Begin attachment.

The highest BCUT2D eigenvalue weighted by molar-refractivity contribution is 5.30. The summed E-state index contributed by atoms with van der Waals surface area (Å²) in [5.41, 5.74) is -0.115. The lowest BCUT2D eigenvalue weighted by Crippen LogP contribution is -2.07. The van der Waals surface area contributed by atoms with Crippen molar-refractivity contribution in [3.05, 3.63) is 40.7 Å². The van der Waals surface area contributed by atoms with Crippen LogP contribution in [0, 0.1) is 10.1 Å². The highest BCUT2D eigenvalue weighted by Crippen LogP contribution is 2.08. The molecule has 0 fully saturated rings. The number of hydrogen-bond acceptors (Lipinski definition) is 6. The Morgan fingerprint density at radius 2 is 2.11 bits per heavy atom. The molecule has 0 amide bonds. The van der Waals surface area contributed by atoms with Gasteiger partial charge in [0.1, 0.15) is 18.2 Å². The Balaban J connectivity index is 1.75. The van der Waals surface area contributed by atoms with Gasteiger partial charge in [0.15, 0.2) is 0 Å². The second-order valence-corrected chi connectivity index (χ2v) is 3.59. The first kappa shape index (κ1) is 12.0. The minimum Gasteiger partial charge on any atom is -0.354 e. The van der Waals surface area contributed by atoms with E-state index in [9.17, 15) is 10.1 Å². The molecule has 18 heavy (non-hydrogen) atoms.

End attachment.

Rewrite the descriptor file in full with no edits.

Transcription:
The highest BCUT2D eigenvalue weighted by molar-refractivity contribution is 5.30. The summed E-state index contributed by atoms with van der Waals surface area (Å²) in [5.41, 5.74) is -0.115. The lowest BCUT2D eigenvalue weighted by Crippen LogP contribution is -2.07. The van der Waals surface area contributed by atoms with Crippen molar-refractivity contribution in [3.05, 3.63) is 40.7 Å². The van der Waals surface area contributed by atoms with Crippen LogP contribution in [0, 0.1) is 10.1 Å². The highest BCUT2D eigenvalue weighted by Crippen LogP contribution is 2.08. The molecule has 0 fully saturated rings. The number of hydrogen-bond acceptors (Lipinski definition) is 6. The Morgan fingerprint density at radius 2 is 2.11 bits per heavy atom. The molecule has 0 amide bonds. The van der Waals surface area contributed by atoms with Gasteiger partial charge in [0.1, 0.15) is 18.2 Å². The Balaban J connectivity index is 1.75. The van der Waals surface area contributed by atoms with Gasteiger partial charge in [0.15, 0.2) is 0 Å². The second-order valence-corrected chi connectivity index (χ2v) is 3.59. The first kappa shape index (κ1) is 12.0. The minimum Gasteiger partial charge on any atom is -0.354 e. The van der Waals surface area contributed by atoms with E-state index in [9.17, 15) is 10.1 Å². The molecule has 18 heavy (non-hydrogen) atoms.